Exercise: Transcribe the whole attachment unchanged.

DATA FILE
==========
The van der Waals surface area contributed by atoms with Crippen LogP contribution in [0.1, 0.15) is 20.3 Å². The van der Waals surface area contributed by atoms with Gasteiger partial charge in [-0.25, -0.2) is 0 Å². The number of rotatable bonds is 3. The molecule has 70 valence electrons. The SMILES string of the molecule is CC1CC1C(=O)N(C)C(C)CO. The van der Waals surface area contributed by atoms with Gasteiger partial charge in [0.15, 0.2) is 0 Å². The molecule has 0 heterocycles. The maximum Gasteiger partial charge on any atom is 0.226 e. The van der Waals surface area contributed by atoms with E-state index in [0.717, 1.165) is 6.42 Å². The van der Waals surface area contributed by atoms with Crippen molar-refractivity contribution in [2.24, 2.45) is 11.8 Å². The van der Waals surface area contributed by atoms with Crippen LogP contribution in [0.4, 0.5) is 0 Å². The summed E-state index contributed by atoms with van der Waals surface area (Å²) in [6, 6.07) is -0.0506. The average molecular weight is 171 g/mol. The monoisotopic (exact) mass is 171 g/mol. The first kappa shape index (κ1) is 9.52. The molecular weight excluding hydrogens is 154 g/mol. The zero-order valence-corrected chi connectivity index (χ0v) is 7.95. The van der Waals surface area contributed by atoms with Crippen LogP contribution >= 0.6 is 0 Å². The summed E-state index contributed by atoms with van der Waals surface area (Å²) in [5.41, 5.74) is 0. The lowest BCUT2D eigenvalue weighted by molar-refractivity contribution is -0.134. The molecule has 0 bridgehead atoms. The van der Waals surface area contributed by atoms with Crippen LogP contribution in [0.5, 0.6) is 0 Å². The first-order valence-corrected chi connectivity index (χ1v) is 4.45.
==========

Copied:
The van der Waals surface area contributed by atoms with Crippen LogP contribution in [0.1, 0.15) is 20.3 Å². The van der Waals surface area contributed by atoms with Gasteiger partial charge in [-0.25, -0.2) is 0 Å². The number of rotatable bonds is 3. The molecule has 70 valence electrons. The SMILES string of the molecule is CC1CC1C(=O)N(C)C(C)CO. The van der Waals surface area contributed by atoms with Gasteiger partial charge in [0.15, 0.2) is 0 Å². The molecule has 0 heterocycles. The maximum Gasteiger partial charge on any atom is 0.226 e. The van der Waals surface area contributed by atoms with E-state index in [0.717, 1.165) is 6.42 Å². The van der Waals surface area contributed by atoms with Crippen molar-refractivity contribution in [2.24, 2.45) is 11.8 Å². The van der Waals surface area contributed by atoms with Crippen LogP contribution in [0.4, 0.5) is 0 Å². The summed E-state index contributed by atoms with van der Waals surface area (Å²) in [6, 6.07) is -0.0506. The average molecular weight is 171 g/mol. The monoisotopic (exact) mass is 171 g/mol. The first kappa shape index (κ1) is 9.52. The molecular weight excluding hydrogens is 154 g/mol. The zero-order valence-corrected chi connectivity index (χ0v) is 7.95. The van der Waals surface area contributed by atoms with Crippen LogP contribution >= 0.6 is 0 Å². The summed E-state index contributed by atoms with van der Waals surface area (Å²) in [5.41, 5.74) is 0. The lowest BCUT2D eigenvalue weighted by molar-refractivity contribution is -0.134. The molecule has 0 bridgehead atoms. The van der Waals surface area contributed by atoms with Crippen LogP contribution in [0.5, 0.6) is 0 Å². The first-order valence-corrected chi connectivity index (χ1v) is 4.45.